"Retirement Security Across Generations: Are Americans Prepared for Their Golden Years?" compared the financial well-being of five generations from "Depression babies" born between 1926 and 1935 to gen-Xers who were born between 1966 and 1975. The study was done for The Pew Charitable Trusts.
Researchers compared the net worth or assets minus debts, the financial net worth or financial assets alone and home equity of each cohort. They found that the group born between 1946 and 1955, the "early boomers," are entering their retirement years in better shape than the depression or war babies while "late boomers" and gen-Xers had fewer assets and more debts than their older siblings or parents.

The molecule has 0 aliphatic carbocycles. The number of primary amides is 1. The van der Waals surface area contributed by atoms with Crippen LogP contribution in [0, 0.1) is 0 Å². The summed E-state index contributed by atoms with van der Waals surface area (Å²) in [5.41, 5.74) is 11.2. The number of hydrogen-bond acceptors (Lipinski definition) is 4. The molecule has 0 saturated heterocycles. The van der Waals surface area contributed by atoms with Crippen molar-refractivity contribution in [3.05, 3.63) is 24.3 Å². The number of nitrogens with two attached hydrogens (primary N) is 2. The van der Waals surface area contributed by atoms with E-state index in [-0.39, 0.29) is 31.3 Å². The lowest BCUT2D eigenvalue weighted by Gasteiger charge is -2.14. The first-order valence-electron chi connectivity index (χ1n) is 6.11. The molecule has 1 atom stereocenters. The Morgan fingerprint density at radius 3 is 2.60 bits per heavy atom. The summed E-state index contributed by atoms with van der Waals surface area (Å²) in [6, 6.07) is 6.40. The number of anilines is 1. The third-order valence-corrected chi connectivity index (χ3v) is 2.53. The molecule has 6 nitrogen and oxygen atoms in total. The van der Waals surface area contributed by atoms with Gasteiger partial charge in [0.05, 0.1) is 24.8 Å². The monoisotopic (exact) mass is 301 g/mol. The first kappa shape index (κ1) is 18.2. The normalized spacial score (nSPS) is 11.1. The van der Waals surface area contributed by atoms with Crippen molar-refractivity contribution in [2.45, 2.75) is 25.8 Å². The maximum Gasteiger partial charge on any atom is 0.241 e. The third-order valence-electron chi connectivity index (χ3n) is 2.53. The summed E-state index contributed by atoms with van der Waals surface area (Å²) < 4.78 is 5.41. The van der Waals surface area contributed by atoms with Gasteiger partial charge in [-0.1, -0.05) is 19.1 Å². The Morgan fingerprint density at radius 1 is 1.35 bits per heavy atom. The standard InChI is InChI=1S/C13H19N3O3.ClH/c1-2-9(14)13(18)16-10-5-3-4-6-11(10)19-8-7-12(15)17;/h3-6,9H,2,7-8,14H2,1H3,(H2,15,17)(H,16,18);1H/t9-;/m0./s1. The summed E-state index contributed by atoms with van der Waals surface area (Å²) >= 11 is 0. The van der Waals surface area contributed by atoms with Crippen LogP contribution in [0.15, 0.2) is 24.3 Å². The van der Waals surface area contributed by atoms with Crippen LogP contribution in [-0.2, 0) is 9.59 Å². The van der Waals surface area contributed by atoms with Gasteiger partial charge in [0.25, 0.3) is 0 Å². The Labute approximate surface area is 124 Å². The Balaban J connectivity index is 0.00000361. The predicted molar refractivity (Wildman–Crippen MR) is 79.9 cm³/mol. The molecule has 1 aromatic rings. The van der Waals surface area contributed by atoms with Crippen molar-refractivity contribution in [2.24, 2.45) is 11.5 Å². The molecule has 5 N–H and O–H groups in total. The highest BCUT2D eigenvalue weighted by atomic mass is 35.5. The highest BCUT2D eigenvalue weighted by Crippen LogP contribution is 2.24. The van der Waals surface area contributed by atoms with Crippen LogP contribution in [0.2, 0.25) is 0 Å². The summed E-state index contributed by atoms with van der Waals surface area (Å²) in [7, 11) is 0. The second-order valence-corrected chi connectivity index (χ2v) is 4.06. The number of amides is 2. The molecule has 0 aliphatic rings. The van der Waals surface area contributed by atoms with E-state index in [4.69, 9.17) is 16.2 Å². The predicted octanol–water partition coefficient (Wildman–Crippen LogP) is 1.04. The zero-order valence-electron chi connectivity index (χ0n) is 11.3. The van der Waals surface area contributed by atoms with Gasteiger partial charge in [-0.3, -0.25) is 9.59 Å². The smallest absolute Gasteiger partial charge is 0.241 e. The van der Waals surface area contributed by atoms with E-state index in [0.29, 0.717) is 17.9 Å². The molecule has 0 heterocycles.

"Late boomers and generation-Xers lost significant amounts of wealth during the Great Recession, eroding their already low levels of assets," said Erin Currier, director of Pew's economic mobility project. "As policymakers focus on Americans' retirement security, particular consideration should be paid to how younger generations of workers can make up for these losses and prepare for the future."
John Gist, research professor of public policy at George Washington University, headed the research effort. The data in the report came from the Survey of Consumer Finances, collected by the Federal Reserve Board, and the Panel Study of Income Dynamics, conducted by the University of Michigan.